|Microsoft DirectX 9.0|
Page flipping is key in multimedia, animation, and game software; it is analogous to the way you can do animation with a pad of paper. On each page, the artist changes the figure slightly, so that when you flip rapidly between sheets, the drawing appears animated.
Page flipping in software is similar to this process. Microsoft?Direct3D?implements page flipping functionality through a swap chain, which is a property of the device. Initially, you set up a series of Direct3D buffers that flip to the screen in the way that the artist's paper flips to the next page. The first buffer is referred to as the color front buffer. The buffers behind it are called back buffers. Your application writes to a back buffer and then flips the color front buffer so that the back buffer appears on screen. While the system displays the image, your software is again writing to a back buffer. The process continues as long as you are animating, enabling you to animate images efficiently.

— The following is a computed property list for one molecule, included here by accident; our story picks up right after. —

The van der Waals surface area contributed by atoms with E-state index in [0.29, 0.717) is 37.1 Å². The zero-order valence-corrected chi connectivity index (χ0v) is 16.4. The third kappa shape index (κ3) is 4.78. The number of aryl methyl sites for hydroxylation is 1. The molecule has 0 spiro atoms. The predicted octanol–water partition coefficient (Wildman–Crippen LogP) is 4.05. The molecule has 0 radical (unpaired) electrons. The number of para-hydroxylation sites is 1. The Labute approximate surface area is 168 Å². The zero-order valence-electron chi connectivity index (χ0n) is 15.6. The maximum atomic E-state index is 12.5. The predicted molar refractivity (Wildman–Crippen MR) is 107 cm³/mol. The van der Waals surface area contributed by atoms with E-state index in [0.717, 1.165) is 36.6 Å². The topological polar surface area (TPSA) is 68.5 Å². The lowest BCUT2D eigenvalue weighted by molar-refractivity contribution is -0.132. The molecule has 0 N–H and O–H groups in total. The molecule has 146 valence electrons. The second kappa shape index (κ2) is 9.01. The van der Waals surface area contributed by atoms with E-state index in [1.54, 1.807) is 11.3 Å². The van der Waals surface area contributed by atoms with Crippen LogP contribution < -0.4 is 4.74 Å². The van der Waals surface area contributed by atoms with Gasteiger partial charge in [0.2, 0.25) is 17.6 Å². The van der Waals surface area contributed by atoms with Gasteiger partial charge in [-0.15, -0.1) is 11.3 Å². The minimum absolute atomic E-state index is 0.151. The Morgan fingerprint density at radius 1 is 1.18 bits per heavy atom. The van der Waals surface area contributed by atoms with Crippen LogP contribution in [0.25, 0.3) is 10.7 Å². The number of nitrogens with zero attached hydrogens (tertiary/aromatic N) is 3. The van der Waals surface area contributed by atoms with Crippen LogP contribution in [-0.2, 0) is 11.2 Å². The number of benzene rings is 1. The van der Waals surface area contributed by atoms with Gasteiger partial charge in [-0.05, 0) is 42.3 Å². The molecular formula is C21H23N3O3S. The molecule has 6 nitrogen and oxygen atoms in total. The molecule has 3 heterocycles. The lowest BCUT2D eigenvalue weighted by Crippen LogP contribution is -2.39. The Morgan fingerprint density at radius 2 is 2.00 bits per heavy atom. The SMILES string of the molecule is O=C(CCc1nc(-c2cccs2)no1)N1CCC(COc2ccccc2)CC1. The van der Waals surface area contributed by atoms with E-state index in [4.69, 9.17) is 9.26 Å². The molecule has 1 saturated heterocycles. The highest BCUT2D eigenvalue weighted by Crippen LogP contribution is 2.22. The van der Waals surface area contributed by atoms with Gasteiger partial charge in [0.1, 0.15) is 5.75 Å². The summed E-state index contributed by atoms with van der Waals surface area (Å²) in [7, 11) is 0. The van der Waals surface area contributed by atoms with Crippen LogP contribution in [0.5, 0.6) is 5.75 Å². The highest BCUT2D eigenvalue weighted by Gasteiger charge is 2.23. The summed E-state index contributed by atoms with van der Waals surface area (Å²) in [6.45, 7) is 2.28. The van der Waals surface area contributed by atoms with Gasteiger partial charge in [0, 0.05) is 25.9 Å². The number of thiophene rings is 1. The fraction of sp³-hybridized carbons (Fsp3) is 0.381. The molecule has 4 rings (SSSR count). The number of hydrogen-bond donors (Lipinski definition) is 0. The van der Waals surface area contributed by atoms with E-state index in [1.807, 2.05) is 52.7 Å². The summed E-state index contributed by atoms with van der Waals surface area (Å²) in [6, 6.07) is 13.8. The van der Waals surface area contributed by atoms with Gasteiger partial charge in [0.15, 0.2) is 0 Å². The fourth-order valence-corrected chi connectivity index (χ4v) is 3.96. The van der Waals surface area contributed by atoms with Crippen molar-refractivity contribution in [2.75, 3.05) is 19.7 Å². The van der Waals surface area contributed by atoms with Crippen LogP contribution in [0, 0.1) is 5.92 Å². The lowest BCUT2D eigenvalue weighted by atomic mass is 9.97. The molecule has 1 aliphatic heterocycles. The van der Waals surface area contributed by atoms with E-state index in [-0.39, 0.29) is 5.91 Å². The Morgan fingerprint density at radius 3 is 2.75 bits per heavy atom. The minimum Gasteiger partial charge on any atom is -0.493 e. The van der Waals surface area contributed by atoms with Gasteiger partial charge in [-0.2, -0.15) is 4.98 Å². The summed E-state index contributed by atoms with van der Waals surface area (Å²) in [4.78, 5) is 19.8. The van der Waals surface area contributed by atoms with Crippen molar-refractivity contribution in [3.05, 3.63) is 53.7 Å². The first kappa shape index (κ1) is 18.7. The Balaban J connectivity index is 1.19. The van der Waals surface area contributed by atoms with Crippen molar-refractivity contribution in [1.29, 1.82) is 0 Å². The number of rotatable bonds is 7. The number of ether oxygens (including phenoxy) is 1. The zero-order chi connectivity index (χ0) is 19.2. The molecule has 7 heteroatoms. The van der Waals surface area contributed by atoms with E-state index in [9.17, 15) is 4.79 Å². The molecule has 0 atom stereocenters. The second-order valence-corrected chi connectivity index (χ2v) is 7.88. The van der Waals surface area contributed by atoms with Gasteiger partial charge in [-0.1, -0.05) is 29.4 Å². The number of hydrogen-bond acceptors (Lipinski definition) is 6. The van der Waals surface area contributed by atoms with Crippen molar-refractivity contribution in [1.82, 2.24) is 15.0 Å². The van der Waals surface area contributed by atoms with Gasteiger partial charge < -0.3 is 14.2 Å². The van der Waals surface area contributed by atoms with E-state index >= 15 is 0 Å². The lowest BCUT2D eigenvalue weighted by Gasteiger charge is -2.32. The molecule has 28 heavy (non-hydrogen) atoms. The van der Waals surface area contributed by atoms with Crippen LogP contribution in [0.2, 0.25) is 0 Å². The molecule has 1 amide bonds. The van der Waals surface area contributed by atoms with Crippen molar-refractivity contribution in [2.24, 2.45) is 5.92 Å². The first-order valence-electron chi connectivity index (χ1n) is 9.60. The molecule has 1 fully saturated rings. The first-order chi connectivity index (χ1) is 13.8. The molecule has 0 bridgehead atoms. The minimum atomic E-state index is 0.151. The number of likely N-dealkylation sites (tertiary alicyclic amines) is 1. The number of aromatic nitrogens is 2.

Direct3D makes it easy to set up page flipping schemes—from a simple double-buffered scheme (a color front buffer with one back buffer) to more sophisticated schemes with additional back buffers.